The FCC is taking additional time to consider Verizon’s proposed acquisition of TracFone Wireless, denying Verizon’s request for an expedited review of the deal.
“The Commission has not yet issued an order acting on this application for international section 214 authority because it raises issues of extraordinary complexity and thus an additional 90-day period for review is needed,” the FCC said in its public notice last week.
The announcement comes after the attorneys general from 16 states and the District of Columbia asked the FCC to request additional information from Verizon about its planned acquisition of TracFone, one of the largest providers of Lifeline. The AGs want the FCC to attach conditions so that Lifeline customers are protected.
Verizon announced last fall that it plans to acquire TracFone from Mexico-based América Móvil in a deal worth up to $6.9 billion and it asked the FCC for streamlined treatment of its application. As an MVNO, TracFone uses the network of Verizon and other carriers but most of its traffic is on Verizon’s LTE network.
The Communications Workers of America (CWA) union also has raised questions about the transaction, saying the FCC should demand a commitment from Verizon to participate in the Lifeline program for a minimum of five years.
T-Mobile was among those that had argued against streamlining the application, suggesting the transaction warrants the same level of scrutiny and review as T-Mobile’s acquisition of Sprint. “Given the size, scale and significance of the proposed transaction, streamline review is wholly inappropriate,” T-Mobile told the FCC last year.
Verizon basically said that argument was hogwash, noting the T-Mobile/Sprint transaction involved the elimination of a nationwide facilities-based provider and thousands of wireless licenses and triggered the FCC’s spectrum screen in about half of the nation’s markets. By contrast, TracFone is an MVNO that doesn’t hold a lot of spectrum licenses and the majority of its nearly 21 million customers already are on Verizon’s network.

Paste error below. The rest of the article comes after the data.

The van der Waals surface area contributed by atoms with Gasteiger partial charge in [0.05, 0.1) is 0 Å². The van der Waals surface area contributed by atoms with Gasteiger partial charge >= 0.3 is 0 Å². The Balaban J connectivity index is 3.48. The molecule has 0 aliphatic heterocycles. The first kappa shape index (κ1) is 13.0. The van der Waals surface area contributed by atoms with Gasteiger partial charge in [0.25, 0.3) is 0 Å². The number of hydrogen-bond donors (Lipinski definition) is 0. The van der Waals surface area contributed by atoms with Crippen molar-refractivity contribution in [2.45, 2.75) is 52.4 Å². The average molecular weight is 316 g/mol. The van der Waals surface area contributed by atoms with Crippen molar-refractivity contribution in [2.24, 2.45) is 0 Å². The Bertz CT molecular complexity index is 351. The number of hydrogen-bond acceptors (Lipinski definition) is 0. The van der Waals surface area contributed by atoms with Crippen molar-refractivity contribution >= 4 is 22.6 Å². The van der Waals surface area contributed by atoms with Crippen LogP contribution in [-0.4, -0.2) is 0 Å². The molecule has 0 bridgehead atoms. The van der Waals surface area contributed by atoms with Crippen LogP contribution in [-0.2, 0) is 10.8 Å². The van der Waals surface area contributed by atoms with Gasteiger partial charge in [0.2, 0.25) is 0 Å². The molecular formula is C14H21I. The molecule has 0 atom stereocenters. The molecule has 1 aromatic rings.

Public Knowledge also urged the commission to take its time in the review process, saying the acquisition of the wireless Lifeline provider, which is also the largest MVNO, by the largest facilities-based mobile carrier hardly qualifies as “routine.” That’s especially true here, where Verizon has generally avoided participation in Lifeline and the prepaid market, it said.
The public interest group and others also have noted that the deal will create a fundamental change in the structure of the industry by eliminating the last substantial MVNO. After the transaction, all significant MVNOs in the U.S. will be integrated with a national facilities-based provider or, in the case of Dish Network and Boost Mobile, an up-and-coming facilities-based provider.
For its part, Verizon has said it plans to continue offering Lifeline service through TracFone and will further develop its core brands, products and distribution channels. TracFone operates several different brands, including Straight Talk, Total Wireless and Net10 Wireless.
As of its first-quarter earnings call, Verizon still expected the deal to close in the second half of 2021. The Federal Trade Commission (FTC) gave the green light to the transaction in November. The Department of Justice (DoJ) has not yet weighed in.